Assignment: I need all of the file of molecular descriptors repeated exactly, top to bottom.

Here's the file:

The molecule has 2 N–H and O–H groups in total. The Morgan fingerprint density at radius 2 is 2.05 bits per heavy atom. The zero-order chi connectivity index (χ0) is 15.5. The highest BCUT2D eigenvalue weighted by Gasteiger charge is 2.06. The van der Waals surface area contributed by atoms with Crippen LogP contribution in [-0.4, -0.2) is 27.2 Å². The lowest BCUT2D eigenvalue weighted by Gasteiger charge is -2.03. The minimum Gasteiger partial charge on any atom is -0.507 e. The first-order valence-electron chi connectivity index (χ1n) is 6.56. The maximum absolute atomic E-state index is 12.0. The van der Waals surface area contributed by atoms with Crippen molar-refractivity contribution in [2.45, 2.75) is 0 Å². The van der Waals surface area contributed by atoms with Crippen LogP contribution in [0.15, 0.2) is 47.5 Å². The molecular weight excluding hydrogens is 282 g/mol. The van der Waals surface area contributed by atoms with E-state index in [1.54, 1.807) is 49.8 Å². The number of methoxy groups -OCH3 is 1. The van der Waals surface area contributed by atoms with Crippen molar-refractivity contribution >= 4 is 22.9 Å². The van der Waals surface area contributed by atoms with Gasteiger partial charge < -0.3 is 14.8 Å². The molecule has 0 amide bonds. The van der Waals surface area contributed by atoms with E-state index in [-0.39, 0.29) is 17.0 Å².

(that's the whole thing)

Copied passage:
The molecule has 2 N–H and O–H groups in total. The Morgan fingerprint density at radius 2 is 2.05 bits per heavy atom. The zero-order chi connectivity index (χ0) is 15.5. The highest BCUT2D eigenvalue weighted by Gasteiger charge is 2.06. The van der Waals surface area contributed by atoms with Crippen LogP contribution in [-0.4, -0.2) is 27.2 Å². The lowest BCUT2D eigenvalue weighted by Gasteiger charge is -2.03. The minimum Gasteiger partial charge on any atom is -0.507 e. The first-order valence-electron chi connectivity index (χ1n) is 6.56. The maximum absolute atomic E-state index is 12.0. The van der Waals surface area contributed by atoms with Crippen molar-refractivity contribution in [2.45, 2.75) is 0 Å². The van der Waals surface area contributed by atoms with Crippen LogP contribution in [0.15, 0.2) is 47.5 Å². The molecular weight excluding hydrogens is 282 g/mol. The van der Waals surface area contributed by atoms with E-state index in [1.54, 1.807) is 49.8 Å². The number of methoxy groups -OCH3 is 1. The van der Waals surface area contributed by atoms with Crippen molar-refractivity contribution >= 4 is 22.9 Å². The van der Waals surface area contributed by atoms with Gasteiger partial charge < -0.3 is 14.8 Å². The molecule has 0 amide bonds. The van der Waals surface area contributed by atoms with E-state index in [-0.39, 0.29) is 17.0 Å².